When the contact is motivated by the personal interestedness of the student the knowledge acquired this way becomes more inward as well. Teachers can have a significant role in that. “When teacher A directs this girl towards this contact and they start talking about the 12 In one of the reports on the film we could see that a girl discussing the topic of the functions and diseases of the brain made contacts with two experts: a doctor and a physiotherapist. rehabilitation of patients with cerebral haemorrhage I cannot know whether ten hours of the teacher that she spent with this girl or this one gesture will be worth more.” (G) Reporting on the individual work consists of 5 to 7-minute presentations of the student(s). “We can see what kind of skills the students have, how structured their thinking is. The strengths of the boy presenting genetic modification can very well be analysed and we can also see the weaknesses when he was speaking about food. (G) Presentation is followed by ‘defence’, which serves to give a picture of how much the student has understood the topic and its connections based on the replies given to the questions from the committee of teachers and preferably by the other students. The importance of defence is reflected in the percentage it constitutes in the final assessment. “40 percent for the defence shows that you have to prepare for such situations and knowledge cannot be formal. … It also shows how much this knowledge is internalized.” (G) Returns of individual work
From the above it can be concluded that the knowledge acquired and mobilized during individual work can be varied. The acquired knowledge, the amount of invested work, the ambitiousness of presentation, and the sensitivity towards science problems can all be very different. The school is conscious of that and takes responsibility for that. Basically, individual work serves the purpose to encourage students to deal with problems they are interested in, to try and understand those problems and to learn to share and discuss their The school declares that understanding, processing information is a greater value than increasing the amount of information. Teacher A asked the child a foreign word (pluripotent) to see if he understood that. This is again a basic issue that we have to agree on and we do agree on, which should have a wash-back effect on these presentations. To require less but this ‘less’ has to be understood (by the student). We have to experience to require less from the children but to require that students understand all of this ‘less’. (G) “It happens that a work is so good that we ask the student to give it to us for further use in teaching. And then the name is there who prepared that and these students are very proud. These works are incorporated into the teaching material.” (A) 13 See a short fragment of the film related to this case study. 14 See a short fragment of the film related to this case study. 15 See a short fragment of the film related to this case study. The activities carried out during this individual work may have the effect that some students choose a job, profession, or further studies under the influence of their experiences – more frequently not in the direction of science but the use of information communication tools –, these activities help them reveal their own ambitions and mobilize their motivational basis. “The school had some experience in having to choose to some extent, and in a way it is the organic continuation of the previous project system. … And a continuation of this will be – in accordance with the changes in the structure of public education – that in years 11 and 12 students will go along very individual paths as they may take school leaving exam at certain points of their secondary schooling and will more intensively focus on things they are The returns of individual works include the improvement of communication skills. “This is a communication exercise, we may call it physics, chemistry… We are convinced that good communication is fundamental to success on the one hand, while on the other hand it projects the directions for us to follow.” (G) “These kids are not frightened when they have to prepare a presentation and have to summarize and show what they have done in the preceding six months, this is really a great thing. At the age of 15 they practice this technique, to speak about a six-month-long work on their own, at least four times.” (A) The greatest return is that individual work effectively represents the values declared in the mission statement of the school. “The issues of freedom, responsibility are often only buzz words. The question is how this can be realized in our everyday life. It is the compulsion of freedom how you choose. Freedom is sometimes interpreted in this way: how good it is that everyone can choose. Our interpretation is slightly different: the only thing you cannot choose is that you do not choose. It means something different. It means that you have to choose. “We have opened up a new road that we can go along. For some it may be a dead-end street or no street at all, and the best thing was when they prepared the assignment, took the test and memorized material, but there are others for whom nothing would have happened and I would have been forgotten like all the other subjects or the school but it didn’t happen; because he met someone with my help or there was a moment …” (G) Pedagogical grid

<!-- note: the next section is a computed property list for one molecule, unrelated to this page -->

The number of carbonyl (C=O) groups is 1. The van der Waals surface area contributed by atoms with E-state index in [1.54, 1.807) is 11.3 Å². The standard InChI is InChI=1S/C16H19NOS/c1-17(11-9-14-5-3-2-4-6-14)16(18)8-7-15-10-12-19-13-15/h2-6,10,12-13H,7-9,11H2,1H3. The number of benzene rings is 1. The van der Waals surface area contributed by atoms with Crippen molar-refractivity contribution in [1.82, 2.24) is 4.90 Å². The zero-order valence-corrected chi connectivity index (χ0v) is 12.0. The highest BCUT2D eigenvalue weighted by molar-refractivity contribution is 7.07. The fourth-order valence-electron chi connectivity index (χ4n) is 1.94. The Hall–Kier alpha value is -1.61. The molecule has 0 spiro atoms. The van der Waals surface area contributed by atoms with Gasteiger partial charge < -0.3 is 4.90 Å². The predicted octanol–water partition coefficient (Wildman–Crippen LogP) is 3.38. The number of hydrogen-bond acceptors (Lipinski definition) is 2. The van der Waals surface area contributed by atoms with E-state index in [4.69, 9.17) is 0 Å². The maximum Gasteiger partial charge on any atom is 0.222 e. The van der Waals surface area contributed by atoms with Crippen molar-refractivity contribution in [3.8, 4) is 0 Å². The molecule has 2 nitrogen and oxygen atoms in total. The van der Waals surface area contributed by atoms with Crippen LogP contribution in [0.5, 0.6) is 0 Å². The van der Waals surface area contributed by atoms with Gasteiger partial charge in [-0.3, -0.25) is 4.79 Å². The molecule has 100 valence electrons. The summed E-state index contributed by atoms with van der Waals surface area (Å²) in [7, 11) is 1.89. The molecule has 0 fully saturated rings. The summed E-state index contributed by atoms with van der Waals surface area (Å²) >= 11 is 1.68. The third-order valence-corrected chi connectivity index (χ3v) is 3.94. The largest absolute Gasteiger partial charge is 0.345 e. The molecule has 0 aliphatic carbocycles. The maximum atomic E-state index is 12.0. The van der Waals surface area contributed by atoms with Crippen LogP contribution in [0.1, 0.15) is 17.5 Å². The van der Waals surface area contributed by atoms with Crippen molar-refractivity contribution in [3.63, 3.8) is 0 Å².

Lauder Javne Jewish Community School and Kindergarten 15 to 17-year-old students’ presentations on the ‘individual work’ that they do in years 9 and 10. 4 students. 2 individual and one paired presentation. Also present are teachers and other students who can ask questions 3x15 to 20 minutes; altogether 45 to 60 minutes Learning/teaching objective
The subject, cultural domain is present in the programme of all students in years 9 and 10 but the topic of the individual work is chosen by the students. Aims of the subject: developing competences, strengthening motivation, and developing capacities. Methodological features of the subject/cultural domain in general: individual choice, taking responsibility, individual activity. Assessment of effectiveness, output objectives: Effectiveness is assessed by the realization of the aims the students set for themselves. The assessment system developed for the programme is in accordance with these aims. Teaching aids: the use of computers is of special importance Special features: various ways, individual choice, individual activity, group work, mixed-age groups Description of the sequence
The committee of teachers checks and assesses the individual works of the students against a checklist developed and agreed on beforehand. The assessment covers competences to be developed and understanding (content, defence), communication skills (form) and extra work done in the individual work (contact). The students report on their individual work, give presentations. The teacher(s) ask questions in order to get convinced of the preparedness of the students. The other students present may also ask questions. The aim of the presentation is to report on the individual work done in the framework of science education. Students prepare for the presentation in advance. In this part of the programme it is the communication skills of the students that develop. In preparing for the programme collecting information, processing data and creating synthesis was important.